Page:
Tag Archives: parental leave

Image: Koivth via Wikimedia Commons (CC BY 2.5)

Image: Koivth via Wikimedia Commons (CC BY 2.5)

by Jessica Looze, Aleta Sprague, and Jody Heymann

Over the past half century, the number of women in the workforce and their earnings rose markedly—not just in the United States, but worldwide. Yet in recent years, this progress has stagnated, and we’re still far short of gender parity in the economy. This is in large part because many workplaces continue to operate as if employees have no caregiving responsibilities. The global increase in women in the labor market hasn’t coincided with an equivalent rise in men’s share of caregiving. And in too many countries, laws and policies aren’t helping.

Indeed, the gender wage gap is largely a motherhood gap: unmarried women without children earn 95 cents on a man’s dollar, but for married mothers with at least one child under age 18, this figure drops to 76 cents. The gender gap at work is fueled by a gender gap at home. Women continue to spend more time doing carework than men, which is not simply a reflection of personal preferences: gender disparities in caregiving are embedded in, and perpetuated by countries’ laws, and policies. The consequences for the financial well-being of women and their families can be enormous.

To assess countries’ progress toward promoting gender equality in the economy and in caregiving, the WORLD Policy Analysis Center (WORLD) at the UCLA Fielding School of Public Health, together with our colleagues at the Maternal and Child Health Equity (MACHEquity) research program, recently released new globally comparative data and analyses on laws and policies affecting work and caregiving across all 193 UN member states. We examined the availability of leave following the birth of a child, for children’s health and education needs, as well as leave for the health needs of adult family members. The data show that while globally, countries are making some progress in promoting gender equality for workers with infant children, many countries still have a ways to go. Moreover, compared to infant caregiving, countries have made far less progress toward promoting gender equality when it comes to providing care for children beyond infancy or for elderly parents.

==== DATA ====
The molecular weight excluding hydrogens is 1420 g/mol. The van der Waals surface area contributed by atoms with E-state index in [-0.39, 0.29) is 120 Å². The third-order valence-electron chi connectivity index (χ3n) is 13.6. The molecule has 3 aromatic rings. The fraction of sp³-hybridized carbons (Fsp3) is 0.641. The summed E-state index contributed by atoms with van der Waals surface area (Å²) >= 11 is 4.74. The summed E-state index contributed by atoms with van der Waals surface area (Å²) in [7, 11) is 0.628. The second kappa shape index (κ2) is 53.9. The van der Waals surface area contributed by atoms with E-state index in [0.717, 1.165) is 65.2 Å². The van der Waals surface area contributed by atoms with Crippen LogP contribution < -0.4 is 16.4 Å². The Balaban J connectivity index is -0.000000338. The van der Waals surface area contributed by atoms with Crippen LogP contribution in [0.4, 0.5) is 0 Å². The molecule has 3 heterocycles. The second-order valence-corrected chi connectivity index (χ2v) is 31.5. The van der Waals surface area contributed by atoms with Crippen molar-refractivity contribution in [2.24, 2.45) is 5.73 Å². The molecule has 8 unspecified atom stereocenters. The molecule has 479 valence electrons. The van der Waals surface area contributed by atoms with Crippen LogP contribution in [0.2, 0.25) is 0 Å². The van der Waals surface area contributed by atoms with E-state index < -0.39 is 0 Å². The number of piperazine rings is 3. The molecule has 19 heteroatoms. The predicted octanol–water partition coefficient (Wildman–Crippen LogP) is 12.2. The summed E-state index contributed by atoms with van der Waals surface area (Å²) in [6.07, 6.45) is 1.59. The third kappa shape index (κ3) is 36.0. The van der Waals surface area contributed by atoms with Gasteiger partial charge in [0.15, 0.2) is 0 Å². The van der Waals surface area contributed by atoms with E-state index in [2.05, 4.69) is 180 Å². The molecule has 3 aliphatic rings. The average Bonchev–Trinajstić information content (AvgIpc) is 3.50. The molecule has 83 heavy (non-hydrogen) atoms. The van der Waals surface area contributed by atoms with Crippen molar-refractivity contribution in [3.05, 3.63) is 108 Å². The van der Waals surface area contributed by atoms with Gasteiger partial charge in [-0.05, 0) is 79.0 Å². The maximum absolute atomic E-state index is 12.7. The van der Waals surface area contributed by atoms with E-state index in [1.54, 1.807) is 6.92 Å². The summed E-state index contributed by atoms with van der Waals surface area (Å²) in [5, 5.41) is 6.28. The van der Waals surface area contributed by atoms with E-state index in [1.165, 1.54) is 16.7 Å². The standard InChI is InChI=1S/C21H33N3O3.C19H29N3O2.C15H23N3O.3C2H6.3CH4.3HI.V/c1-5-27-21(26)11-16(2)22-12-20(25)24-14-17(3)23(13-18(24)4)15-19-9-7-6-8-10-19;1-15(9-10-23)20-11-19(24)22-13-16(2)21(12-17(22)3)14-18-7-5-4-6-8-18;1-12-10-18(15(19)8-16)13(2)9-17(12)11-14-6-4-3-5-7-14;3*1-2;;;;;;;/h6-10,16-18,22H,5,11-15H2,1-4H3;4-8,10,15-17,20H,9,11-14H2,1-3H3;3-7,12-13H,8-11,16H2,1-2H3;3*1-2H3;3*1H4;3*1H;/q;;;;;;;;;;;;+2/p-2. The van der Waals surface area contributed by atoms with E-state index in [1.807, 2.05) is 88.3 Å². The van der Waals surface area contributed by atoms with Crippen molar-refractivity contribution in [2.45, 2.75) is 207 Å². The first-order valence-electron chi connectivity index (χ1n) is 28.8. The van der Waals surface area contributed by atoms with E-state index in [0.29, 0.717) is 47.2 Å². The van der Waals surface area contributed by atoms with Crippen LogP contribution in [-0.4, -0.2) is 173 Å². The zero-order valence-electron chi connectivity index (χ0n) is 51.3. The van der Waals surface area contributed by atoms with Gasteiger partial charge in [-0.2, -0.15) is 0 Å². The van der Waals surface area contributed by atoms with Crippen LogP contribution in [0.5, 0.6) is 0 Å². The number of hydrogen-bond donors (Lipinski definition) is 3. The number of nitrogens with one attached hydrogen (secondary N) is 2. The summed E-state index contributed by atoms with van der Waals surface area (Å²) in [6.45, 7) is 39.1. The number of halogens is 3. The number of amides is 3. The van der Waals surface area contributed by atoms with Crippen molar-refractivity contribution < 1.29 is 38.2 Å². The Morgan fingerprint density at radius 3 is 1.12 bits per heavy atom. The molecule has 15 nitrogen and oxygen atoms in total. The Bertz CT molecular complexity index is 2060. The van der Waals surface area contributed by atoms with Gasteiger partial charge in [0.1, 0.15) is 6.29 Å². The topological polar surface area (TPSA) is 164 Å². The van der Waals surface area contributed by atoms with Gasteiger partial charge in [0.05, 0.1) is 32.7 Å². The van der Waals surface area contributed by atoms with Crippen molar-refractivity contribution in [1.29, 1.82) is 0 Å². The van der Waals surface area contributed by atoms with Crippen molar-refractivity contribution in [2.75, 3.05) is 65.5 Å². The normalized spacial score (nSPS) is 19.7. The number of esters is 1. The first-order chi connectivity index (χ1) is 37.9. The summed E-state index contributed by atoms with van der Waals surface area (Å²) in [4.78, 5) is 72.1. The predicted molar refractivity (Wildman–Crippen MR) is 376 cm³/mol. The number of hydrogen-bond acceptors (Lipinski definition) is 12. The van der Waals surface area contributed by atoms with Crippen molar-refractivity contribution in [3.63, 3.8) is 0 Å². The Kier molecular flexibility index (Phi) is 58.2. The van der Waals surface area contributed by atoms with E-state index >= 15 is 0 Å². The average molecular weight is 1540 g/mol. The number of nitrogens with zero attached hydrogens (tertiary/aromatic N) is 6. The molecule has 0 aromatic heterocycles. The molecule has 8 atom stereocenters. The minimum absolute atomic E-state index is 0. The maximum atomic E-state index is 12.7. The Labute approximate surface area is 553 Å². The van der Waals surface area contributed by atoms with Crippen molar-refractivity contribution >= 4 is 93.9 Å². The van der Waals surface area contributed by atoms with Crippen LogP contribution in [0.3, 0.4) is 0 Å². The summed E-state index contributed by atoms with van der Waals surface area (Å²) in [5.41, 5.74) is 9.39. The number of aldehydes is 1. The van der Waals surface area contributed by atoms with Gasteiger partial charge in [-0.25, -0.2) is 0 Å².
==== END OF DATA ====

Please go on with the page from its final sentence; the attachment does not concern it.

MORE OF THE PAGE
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The New York Mets' infielder Daniel Murphy

The New York Mets’ infielder Daniel Murphy

Julie’s post raises some interesting points about what it means to be a professional athlete of any stripe. Another recent incident, this time in Major League Baseball (MLB), serves as both a teachable moment and an segue into a broader debate about parental leave and what it means to be a “good employee.”

Daniel Murphy, an infielder for the New York Mets, was recently at the center of a very public debate over taking parental leave while in the midst of a season. Major League Baseball has a pretty long season – players typically report to Spring Training sometime in February, the regular season runs from April (or the very end of March depending on the year) until September, with post-season play taking place in October. This means that players typically have a narrow window for off-season activities. Younger players may play in Winter Leagues in either Arizona, the Caribbean, or in Australia while older players spend the off season getting surgical repairs and readying themselves physically for another grueling season, which features 162 regular season games. Players therefore do not get an enormous amount of time off, and they have a lot of baseball work to do during the typical “off” season as well as pressure to make up for family time lost to the long season.

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